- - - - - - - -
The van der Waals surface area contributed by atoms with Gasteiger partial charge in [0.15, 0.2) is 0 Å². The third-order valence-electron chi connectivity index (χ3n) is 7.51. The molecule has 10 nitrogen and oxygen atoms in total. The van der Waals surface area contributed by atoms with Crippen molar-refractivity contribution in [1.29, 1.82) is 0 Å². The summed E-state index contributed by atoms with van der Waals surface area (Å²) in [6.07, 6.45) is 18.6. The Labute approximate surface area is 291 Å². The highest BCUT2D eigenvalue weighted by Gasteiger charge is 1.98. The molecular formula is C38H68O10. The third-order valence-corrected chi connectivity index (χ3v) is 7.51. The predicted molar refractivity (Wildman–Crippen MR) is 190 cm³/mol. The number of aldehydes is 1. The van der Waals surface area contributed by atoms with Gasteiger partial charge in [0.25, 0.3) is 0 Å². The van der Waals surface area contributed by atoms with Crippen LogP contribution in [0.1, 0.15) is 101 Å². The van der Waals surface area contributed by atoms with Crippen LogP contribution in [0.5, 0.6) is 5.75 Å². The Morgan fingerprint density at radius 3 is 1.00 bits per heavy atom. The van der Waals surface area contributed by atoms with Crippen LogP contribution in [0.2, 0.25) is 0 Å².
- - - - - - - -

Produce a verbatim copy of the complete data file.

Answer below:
The van der Waals surface area contributed by atoms with Gasteiger partial charge in [0.15, 0.2) is 0 Å². The third-order valence-electron chi connectivity index (χ3n) is 7.51. The molecule has 10 nitrogen and oxygen atoms in total. The van der Waals surface area contributed by atoms with Crippen molar-refractivity contribution in [1.29, 1.82) is 0 Å². The summed E-state index contributed by atoms with van der Waals surface area (Å²) in [6.07, 6.45) is 18.6. The Labute approximate surface area is 291 Å². The highest BCUT2D eigenvalue weighted by Gasteiger charge is 1.98. The molecular formula is C38H68O10. The third-order valence-corrected chi connectivity index (χ3v) is 7.51. The predicted molar refractivity (Wildman–Crippen MR) is 190 cm³/mol. The number of aldehydes is 1. The van der Waals surface area contributed by atoms with Gasteiger partial charge in [0.25, 0.3) is 0 Å². The van der Waals surface area contributed by atoms with Crippen LogP contribution in [0.1, 0.15) is 101 Å². The van der Waals surface area contributed by atoms with Crippen LogP contribution in [0.5, 0.6) is 5.75 Å². The Morgan fingerprint density at radius 3 is 1.00 bits per heavy atom. The van der Waals surface area contributed by atoms with Crippen LogP contribution in [0.2, 0.25) is 0 Å².